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"We Tibetans are looking for a legitimate and meaningful autonomy, an arrangement that would enable Tibetans to live within the framework of the People’s Republic of China."

Dalai Lama inaugurates first Tibetan college in India

February 18, 2009

Phayul
[Tuesday, February 17, 2009 15:15]

Dharamsala, February 17: Exiled Tibetan leader His Holiness the Dalai
Lama Monday officially inaugurated and unveiled the name of the first
Tibetan college of the exile Tibetan community set up in India.

The first Tibetan college of its kind established by the Tibetan
Children’s Village is named “The Dalai Lama Institute for Higher
Education” and is located near the South Indian city of Bangalore.

Around 3000 people, including Tibetans from the nearby Tibetan
settlements and some 300 Bhutanese students studying in Bangalore
attended the function.

In his address, His Holiness the Dalai Lama expressed his gratitude to
the Karnataka state government for its support in facilitating the
establishment of Tibetan settlements and important centres of learning
Tibetan religion and culture in south India.

The Tibetan leader specifically urged the Bhutanese students to study
Buddhism, saying that the teachings of Buddha (Kangyur and Tengyur) form
the basis of the spiritual learning for both Tibetans and Bhutanese alike.

His Holiness the Dalai Lama inspects the model-design of the Tibetan
college in Bangalore. The college, built on 37 acres of land, will
initially house about 500 students. (Photo: Tibet.net)
His Holiness the Dalai Lama inspects the model-design of the Tibetan
college in Bangalore. The college, built on 37 acres of land, will
initially house about 500 students. (Photo: Tibet.net)
Dr G Parameshwar, former minister of state for higher education of
Karnataka State and Mr Kunga Dorjee, chief representative for Tibetan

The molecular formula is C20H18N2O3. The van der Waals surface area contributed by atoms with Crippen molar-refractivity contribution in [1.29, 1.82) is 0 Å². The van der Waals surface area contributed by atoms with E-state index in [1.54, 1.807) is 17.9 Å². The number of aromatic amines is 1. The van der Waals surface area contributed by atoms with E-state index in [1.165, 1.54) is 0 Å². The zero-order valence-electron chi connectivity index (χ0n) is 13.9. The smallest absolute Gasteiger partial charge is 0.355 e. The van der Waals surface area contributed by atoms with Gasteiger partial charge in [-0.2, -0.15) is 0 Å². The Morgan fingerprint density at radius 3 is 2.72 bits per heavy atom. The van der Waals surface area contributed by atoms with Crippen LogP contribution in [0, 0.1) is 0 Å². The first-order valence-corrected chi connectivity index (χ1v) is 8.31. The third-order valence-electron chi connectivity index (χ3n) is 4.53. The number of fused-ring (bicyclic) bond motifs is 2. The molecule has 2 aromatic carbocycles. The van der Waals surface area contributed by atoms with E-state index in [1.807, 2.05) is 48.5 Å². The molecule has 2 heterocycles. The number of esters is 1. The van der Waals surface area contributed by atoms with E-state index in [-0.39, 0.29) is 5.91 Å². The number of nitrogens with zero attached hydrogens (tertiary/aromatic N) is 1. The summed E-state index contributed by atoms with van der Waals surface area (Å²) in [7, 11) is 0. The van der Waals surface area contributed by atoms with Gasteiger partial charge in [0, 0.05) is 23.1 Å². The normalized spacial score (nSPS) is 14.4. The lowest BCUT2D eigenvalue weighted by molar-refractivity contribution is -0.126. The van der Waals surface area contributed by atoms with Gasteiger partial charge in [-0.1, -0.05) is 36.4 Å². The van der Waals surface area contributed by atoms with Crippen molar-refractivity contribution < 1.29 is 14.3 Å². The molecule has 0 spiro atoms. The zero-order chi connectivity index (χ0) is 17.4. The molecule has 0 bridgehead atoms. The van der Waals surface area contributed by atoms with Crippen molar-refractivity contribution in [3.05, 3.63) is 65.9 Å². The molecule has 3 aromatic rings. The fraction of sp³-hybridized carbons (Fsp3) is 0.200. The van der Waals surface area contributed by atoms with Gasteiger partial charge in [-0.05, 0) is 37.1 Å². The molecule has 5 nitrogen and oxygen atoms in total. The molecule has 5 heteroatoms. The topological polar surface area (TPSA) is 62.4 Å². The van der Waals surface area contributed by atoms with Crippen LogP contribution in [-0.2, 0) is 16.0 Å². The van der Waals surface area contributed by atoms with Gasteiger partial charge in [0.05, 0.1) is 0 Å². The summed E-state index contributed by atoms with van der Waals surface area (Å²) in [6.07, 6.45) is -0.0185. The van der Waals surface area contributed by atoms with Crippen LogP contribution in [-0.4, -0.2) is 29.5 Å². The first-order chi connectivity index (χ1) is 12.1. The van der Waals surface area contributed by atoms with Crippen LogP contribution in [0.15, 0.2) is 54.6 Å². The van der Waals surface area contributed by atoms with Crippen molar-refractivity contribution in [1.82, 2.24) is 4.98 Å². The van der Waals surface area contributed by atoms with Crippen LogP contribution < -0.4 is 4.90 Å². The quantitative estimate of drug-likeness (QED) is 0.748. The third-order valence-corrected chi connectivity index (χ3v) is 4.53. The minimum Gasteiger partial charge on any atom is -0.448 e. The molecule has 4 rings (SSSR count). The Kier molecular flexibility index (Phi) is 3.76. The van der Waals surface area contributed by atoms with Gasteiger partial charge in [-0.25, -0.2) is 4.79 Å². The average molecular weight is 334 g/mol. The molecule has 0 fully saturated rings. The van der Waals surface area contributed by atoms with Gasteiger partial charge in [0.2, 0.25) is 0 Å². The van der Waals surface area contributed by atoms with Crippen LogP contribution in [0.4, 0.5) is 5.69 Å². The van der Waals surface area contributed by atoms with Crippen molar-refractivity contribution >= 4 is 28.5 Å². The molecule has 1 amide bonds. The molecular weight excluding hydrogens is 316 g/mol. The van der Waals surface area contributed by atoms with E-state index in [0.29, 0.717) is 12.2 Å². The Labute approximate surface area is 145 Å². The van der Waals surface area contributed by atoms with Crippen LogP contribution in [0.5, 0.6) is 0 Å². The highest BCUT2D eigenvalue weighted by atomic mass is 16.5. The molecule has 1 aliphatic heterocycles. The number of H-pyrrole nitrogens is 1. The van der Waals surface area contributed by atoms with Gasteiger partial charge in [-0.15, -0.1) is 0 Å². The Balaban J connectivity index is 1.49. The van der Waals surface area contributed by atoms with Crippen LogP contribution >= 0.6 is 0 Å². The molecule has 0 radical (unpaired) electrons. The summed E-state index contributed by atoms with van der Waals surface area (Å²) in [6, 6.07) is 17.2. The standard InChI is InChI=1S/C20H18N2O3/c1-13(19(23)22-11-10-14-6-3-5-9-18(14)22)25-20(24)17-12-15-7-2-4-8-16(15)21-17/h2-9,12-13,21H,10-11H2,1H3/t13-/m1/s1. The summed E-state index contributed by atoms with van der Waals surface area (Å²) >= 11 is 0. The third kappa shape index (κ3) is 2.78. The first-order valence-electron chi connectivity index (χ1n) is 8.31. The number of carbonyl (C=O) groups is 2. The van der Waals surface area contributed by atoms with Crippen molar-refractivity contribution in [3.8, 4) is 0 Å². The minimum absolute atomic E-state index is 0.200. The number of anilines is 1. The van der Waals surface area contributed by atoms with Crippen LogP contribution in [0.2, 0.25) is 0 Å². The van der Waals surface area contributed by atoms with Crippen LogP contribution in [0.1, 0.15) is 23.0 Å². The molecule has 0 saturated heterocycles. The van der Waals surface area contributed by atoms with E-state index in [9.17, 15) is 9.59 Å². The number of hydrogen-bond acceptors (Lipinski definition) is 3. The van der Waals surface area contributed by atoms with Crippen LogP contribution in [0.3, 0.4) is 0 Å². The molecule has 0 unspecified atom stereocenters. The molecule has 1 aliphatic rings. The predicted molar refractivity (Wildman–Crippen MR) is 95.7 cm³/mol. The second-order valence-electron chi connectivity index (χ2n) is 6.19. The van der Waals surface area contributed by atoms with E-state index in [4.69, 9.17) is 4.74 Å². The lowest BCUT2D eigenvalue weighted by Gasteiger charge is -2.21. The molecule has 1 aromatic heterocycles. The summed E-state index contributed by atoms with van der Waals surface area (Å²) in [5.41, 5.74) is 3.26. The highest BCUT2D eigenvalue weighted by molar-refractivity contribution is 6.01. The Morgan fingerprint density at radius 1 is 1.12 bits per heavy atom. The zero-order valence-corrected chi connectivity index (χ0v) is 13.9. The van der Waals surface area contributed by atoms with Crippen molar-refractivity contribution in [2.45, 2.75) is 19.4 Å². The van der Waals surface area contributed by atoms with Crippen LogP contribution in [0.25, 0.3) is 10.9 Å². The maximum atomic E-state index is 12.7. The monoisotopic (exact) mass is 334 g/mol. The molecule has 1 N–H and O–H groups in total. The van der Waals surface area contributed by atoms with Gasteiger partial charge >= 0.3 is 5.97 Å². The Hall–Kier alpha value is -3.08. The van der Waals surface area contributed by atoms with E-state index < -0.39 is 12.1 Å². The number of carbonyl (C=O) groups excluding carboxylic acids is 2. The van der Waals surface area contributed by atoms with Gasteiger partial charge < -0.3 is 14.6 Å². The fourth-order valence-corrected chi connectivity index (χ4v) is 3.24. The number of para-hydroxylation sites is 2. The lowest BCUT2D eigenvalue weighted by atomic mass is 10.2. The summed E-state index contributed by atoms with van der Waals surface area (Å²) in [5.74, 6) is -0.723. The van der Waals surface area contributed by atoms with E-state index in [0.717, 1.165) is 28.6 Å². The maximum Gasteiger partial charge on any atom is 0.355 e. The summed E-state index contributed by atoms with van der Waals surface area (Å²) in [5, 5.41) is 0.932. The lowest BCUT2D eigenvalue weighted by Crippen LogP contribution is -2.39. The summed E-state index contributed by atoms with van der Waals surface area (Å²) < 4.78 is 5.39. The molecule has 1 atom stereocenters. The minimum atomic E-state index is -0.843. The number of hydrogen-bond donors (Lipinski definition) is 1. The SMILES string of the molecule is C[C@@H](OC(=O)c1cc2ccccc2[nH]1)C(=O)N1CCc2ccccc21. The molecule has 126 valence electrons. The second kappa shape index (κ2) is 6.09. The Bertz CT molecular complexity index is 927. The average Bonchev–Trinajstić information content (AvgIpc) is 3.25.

settlements in south India, and several officials associated with
educational institutions were present at the ceremonial function.

Lauding the Tibetan Children's Village for its pioneering effort in
establishing the first Tibetan college, Dr Parameshwar expressed his
hope that it would go a long way in shaping the college academic
curriculum that would be carried out by the educational institutions in
future Tibet.

In wishing success to the college, Dr Parameshwar announced a donation
of Rs 500,000 to it.

The college, located on Mysore road, some 27 kms from Bangalore city,
will initially house about 500 students with further plan to increase to
3000 depending on the availability of funding, according to a report on
the official website of the Tibetan Government-in-exile.

With a prime mission to inspire Tibetan students to learn Tibetan
language and culture as they continue to pursue their further studies,
the college will provide a broad spectrum of study curriculum, including
science, arts, counseling and, computer and information technology studies.

The college started its first academic session with a teachers' training
course in August last year with 71 students and 13 staff members. Having
successfully completed their training course, Dr Parameshwar presented
certificates to those students during the function yesterday.

On behalf of the administration, Mr. Ngawang Dorjee, principle of the
college and formerly the educational director of the Tibetan Children’s
Village, extended his gratitude to all the well-wishers and donors for
their invaluable contributions.
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